Mining gene regulation pathways in transcriptome datasets

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About Mining gene regulation pathways in transcriptome datasets


|free text=}} Bacillus subtilis is one of the best know bacterial model systems and most of its transcription factors have been identified and characterized. This bacterium is the paradigm of Gram-positive bacteria. Despite our detailed knowledge on gene regulation in this organism, there are many questions concerning the interaction between different regulatory pathways. A rich source of information that could change this is the large set of whole genome transcriptome analyses that is available. However currently, nobody has attempted to mine these databases for information on regulatory networks. There is also no web-based analyses tool that can compare transcriptome data with published data. This Masters research project is aimed (i) at filling in this lacuna and provide the (large) Bacillus research community with methods to compare transcriptomes, and (ii) at finding regulation patterns using multiple transcriptome data set to find new regulator pathways and links between know pathways. This work is now feasible since a database of all (known) regulons in B. subtilis is available.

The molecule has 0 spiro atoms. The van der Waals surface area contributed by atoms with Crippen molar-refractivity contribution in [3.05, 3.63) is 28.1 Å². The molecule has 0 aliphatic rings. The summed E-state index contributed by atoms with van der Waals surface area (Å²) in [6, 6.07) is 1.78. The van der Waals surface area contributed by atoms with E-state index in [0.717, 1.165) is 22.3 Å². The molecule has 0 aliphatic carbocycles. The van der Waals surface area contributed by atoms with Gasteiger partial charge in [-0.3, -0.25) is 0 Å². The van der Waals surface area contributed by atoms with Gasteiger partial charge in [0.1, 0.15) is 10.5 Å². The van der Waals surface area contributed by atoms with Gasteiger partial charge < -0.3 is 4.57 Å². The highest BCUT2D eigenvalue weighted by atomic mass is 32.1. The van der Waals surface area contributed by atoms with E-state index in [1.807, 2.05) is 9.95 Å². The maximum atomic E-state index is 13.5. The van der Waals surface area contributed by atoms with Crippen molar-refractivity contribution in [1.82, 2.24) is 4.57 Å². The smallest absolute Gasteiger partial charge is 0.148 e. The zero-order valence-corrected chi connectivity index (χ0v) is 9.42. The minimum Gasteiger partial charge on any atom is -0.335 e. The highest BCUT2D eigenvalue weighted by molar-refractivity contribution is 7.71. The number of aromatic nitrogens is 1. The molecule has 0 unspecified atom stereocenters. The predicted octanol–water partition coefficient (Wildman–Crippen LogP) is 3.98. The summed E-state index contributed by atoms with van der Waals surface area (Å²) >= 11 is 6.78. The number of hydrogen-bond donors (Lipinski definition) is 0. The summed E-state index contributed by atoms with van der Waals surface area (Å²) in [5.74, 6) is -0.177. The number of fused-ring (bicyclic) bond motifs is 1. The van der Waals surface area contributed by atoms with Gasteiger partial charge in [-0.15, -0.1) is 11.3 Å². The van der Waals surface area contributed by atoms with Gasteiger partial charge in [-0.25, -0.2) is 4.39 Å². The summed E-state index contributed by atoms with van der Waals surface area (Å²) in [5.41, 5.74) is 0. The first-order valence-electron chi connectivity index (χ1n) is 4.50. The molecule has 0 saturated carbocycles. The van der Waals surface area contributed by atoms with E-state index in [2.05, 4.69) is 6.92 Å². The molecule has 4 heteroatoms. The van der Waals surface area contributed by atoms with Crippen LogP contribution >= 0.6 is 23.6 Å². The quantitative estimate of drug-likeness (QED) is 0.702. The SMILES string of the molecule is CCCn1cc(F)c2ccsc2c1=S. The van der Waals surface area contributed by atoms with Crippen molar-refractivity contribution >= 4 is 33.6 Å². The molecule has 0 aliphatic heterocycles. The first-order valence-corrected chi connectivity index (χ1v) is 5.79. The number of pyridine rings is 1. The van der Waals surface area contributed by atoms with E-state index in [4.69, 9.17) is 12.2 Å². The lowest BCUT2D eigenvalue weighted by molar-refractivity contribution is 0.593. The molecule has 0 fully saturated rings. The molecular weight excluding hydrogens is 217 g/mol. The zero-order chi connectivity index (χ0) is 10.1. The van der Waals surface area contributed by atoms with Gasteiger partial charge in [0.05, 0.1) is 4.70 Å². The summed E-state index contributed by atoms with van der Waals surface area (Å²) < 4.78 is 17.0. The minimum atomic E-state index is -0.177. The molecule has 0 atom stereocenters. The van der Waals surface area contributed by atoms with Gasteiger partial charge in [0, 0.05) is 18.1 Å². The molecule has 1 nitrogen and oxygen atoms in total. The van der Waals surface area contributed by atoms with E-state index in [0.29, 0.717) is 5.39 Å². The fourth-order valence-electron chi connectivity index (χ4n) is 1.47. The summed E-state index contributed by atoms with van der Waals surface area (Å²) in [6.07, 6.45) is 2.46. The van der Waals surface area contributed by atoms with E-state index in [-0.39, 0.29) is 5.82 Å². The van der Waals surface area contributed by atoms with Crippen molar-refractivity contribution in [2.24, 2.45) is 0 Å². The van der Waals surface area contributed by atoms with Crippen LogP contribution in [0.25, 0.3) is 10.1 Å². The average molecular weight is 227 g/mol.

This ambitious project comprises the following activities:

1) Building a web-based tool to visualize and quantify the distribution of (known) regulons on (single) transcriptome data set. This will include the design of useful heat-map presentation and static assessment of most active regulons.

2) Development of automatic collection and ‘alignment’ for comparison of public available transcriptome data sets.

3) Assessment of defined (known) regulons using the multiple transcriptome dataset (from ‘activity 2’), and identification of possible interaction of these regulons.

4) Identification of gene regulation patterns in the multiple transcriptome dataset (from ‘activity 2’) that could define new (unknown) regulons.

5) Building a web-based tool that enables the Bacillus community to compare their transcriptome experiment with published transcriptome data (using experience from ‘activity 3 and 4’).


- Proficiency in a language like R or Python to be able to carry out the analyses and build the tools

- Familiarity with statistical mining techniques


Vrije Universiteit Amsterdam (main basis) and University of Amsterdam